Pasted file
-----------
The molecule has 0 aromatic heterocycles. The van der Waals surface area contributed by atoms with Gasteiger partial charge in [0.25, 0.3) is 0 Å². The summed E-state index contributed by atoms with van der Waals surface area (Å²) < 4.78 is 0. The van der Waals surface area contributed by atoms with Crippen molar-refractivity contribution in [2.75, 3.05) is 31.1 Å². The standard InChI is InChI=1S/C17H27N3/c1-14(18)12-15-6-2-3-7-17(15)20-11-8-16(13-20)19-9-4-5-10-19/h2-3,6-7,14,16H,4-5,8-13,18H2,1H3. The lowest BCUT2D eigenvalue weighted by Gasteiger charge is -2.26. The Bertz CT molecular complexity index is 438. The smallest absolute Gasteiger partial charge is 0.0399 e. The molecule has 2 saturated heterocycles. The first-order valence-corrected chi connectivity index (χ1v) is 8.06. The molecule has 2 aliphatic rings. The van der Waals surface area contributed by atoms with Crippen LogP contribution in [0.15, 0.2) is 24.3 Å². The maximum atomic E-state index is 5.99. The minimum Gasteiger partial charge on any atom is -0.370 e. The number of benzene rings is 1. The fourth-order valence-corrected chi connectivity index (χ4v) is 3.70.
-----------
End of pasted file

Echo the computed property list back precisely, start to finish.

The molecule has 0 aromatic heterocycles. The van der Waals surface area contributed by atoms with Gasteiger partial charge in [0.25, 0.3) is 0 Å². The summed E-state index contributed by atoms with van der Waals surface area (Å²) < 4.78 is 0. The van der Waals surface area contributed by atoms with Crippen molar-refractivity contribution in [2.75, 3.05) is 31.1 Å². The standard InChI is InChI=1S/C17H27N3/c1-14(18)12-15-6-2-3-7-17(15)20-11-8-16(13-20)19-9-4-5-10-19/h2-3,6-7,14,16H,4-5,8-13,18H2,1H3. The lowest BCUT2D eigenvalue weighted by Gasteiger charge is -2.26. The Bertz CT molecular complexity index is 438. The smallest absolute Gasteiger partial charge is 0.0399 e. The molecule has 2 saturated heterocycles. The first-order valence-corrected chi connectivity index (χ1v) is 8.06. The molecule has 2 aliphatic rings. The van der Waals surface area contributed by atoms with Crippen LogP contribution in [0.15, 0.2) is 24.3 Å². The maximum atomic E-state index is 5.99. The minimum Gasteiger partial charge on any atom is -0.370 e. The number of benzene rings is 1. The fourth-order valence-corrected chi connectivity index (χ4v) is 3.70.